“Add to Feedly” and “Tweet this Page”.
Following the recent outrage that some companies are sneaking malware serving code into Google Chrome extensions that are updated silently, the search giant took some steps and removed at least two of them.
So how exactly did this happen? Well, according to Amit Agrawal, the guy behind “Add to Feedly” extension said that an unknown company has acquired his extension and inserted the malicious code afterwards.
Who needs encryption anyway?
If you’re still using Safari 6.0.5 on Mac OSX 10.8.5 or 10.7.5, then it’s a good time to ditch it.
According to the recent discovery by Kaspersky Labs, there is a serious issue with the way Safari handles last session data. Basically, to gain access to your passwords and IDs, all you have to do is open LastSession.plist file and that’s it.
Focuses on the use of encryption on the Web.
With never ending news about spying, Internet freedom and such, Mark Nottingham, the web infrastructure developer and the chairman of W3C group, has listed a couple of proposals that relate to the HTTP 2.0 protocol.
Most importantly, if everything goes as planned, HTTP 2.0 will only be used with https:// URIs, thus enhancing the overall security. Not only that but it looks like the web browser makers are the ones pushing for more use of encryption and support the idea, which is a good sign.
It looks like Microsoft is following Google’s steps and will be rewarding those that dedicate their days and nights seeking various security flaws.
According to Katie Moussouris, Senior Security Strategist at Microsoft, the software giant is paying $28,000 in bounties for the vulnerabilities that were discovered in IE11.
If you are wondering what effect money has on people, Microsoft said that during first 30 days of the IE10 beta they did not receive any bulletin class reports, compared to “several” security vulnerabilities reported in Internet Explorer 11.
Better privacy control as long as you trust Google.
If you haven’t heard about the AdID before, it’s because there is no such thing yet. However, according to USAToday, Google is working on an anonymous identifier (AdID), which would eventually replace everyone’s beloved cookies.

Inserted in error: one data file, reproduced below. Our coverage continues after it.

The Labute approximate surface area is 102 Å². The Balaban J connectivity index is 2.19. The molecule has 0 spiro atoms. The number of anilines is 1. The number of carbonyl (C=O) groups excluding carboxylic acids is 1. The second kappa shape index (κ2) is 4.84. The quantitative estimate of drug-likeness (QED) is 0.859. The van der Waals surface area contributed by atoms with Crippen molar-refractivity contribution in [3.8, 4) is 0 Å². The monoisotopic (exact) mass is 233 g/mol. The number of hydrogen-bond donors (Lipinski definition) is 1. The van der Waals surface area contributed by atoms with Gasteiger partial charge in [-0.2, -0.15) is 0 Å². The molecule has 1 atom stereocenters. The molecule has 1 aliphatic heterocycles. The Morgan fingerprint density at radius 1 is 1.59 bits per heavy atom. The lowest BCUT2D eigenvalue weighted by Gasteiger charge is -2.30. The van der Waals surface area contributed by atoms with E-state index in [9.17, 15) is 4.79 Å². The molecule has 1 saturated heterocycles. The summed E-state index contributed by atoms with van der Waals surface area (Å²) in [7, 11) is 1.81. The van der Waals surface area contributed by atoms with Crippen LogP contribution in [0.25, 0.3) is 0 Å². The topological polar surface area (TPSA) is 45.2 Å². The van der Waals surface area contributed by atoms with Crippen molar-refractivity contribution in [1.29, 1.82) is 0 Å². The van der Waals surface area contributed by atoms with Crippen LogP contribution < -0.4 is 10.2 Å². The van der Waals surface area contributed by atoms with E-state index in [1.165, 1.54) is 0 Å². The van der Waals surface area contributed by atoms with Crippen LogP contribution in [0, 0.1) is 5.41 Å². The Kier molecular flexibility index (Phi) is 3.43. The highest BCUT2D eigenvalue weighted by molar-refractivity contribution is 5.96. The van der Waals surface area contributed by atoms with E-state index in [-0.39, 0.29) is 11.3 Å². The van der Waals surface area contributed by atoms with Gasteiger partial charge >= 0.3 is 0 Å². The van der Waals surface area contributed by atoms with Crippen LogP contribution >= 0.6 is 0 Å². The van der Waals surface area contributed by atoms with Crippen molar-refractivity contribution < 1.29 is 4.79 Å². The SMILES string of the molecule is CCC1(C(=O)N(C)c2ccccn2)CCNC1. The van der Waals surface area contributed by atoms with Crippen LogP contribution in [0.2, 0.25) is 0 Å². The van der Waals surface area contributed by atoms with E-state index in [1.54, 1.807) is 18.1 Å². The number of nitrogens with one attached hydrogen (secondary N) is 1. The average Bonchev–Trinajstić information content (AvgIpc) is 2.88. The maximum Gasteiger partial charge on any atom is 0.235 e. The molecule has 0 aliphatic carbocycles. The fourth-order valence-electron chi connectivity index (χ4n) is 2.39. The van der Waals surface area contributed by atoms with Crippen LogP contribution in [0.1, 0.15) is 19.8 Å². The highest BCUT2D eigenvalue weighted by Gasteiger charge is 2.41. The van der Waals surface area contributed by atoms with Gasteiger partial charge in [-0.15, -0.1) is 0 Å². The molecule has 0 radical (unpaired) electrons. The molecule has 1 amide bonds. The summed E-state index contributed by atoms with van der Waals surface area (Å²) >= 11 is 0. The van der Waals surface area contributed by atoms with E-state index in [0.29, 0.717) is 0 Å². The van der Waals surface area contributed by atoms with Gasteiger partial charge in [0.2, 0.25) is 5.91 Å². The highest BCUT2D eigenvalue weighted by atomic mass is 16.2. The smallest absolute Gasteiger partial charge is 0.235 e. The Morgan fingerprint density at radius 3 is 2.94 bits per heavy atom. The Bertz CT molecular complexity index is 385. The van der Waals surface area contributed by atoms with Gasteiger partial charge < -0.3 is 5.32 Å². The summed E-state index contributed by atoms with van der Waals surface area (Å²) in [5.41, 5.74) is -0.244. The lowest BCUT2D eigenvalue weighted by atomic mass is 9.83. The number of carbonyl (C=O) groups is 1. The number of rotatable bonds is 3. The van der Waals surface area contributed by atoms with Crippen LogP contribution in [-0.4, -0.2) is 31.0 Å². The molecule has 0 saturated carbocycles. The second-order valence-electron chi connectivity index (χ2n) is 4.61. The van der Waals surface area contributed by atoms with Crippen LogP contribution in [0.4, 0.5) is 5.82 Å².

As stated in the article, AdID would allow ad companies to target various web browser users but there are certain guidelines that would give consumers more control over their privacy, which does sound good on a paper.
It seems like the release of PirateBrowser has made quite a splash in the tech community.
According to the recent report, the anti-censorship browser by ThePirateBay has been downloaded over 100,000 times and that’s just in the last 72 hours.
For those interested in the PirateBrowser, it should be noted that it only combats censorship and does not actually make the Internet experience fully anonymous.
Now here’s something awesome.
If you don’t feel like entering your real email or phone number when signing up with some (especially dodgy) web site, then MaskMe is the extension you’ve been waiting for.
Here’s how it works:
When you install the add-on and signup on any new website, it will allow you to generate “fake email” address, which then will forward confirmation link (or any other information) to your real inbox. The result? You real email address won’t be sold to email marketers and when you do start receiving spam, you can delete the fake one at any time.
Took us five years to figure that out.
Now here’s something that you wouldn’t expect from the 1st class software. According to Elliott Kember, the software develoepr and director at Riot, Google does an absolutely horrible job at protecting your sensitive data.
As it turns out, extracting your Google Chrome passwords is so easy, it’s actually mind boggling. All you have to do is type chrome://settings/passwords in the URL bar and that’s it. There are no master passwords, security prompts or anything of that nature.
Time to switch or is it?
It’s been a while since the last NSS Labs report and as it turns out, instead of comparing malware block rates like they always do, the guys have decided to do something different: find out which browser has the best built in privacy protection.
As it turns out, Safari and Internet Explorer users are protected better than those of Chrome and Firefox (if we ignore 3rd party extensions and NSA) and here is why:
During today’s WPC 2013 Event, Kevin Turner, Chief Operating Officer at Microsoft, boasted about their achievements in the security department and compared the number of vulnerabilities versus Google and Mozilla.
The slide above is pretty self explanatory but if you are wondering where they got these statistics from, it’s from Secunia’s Vulnerability Review 2013 report, which can be requested in the following page.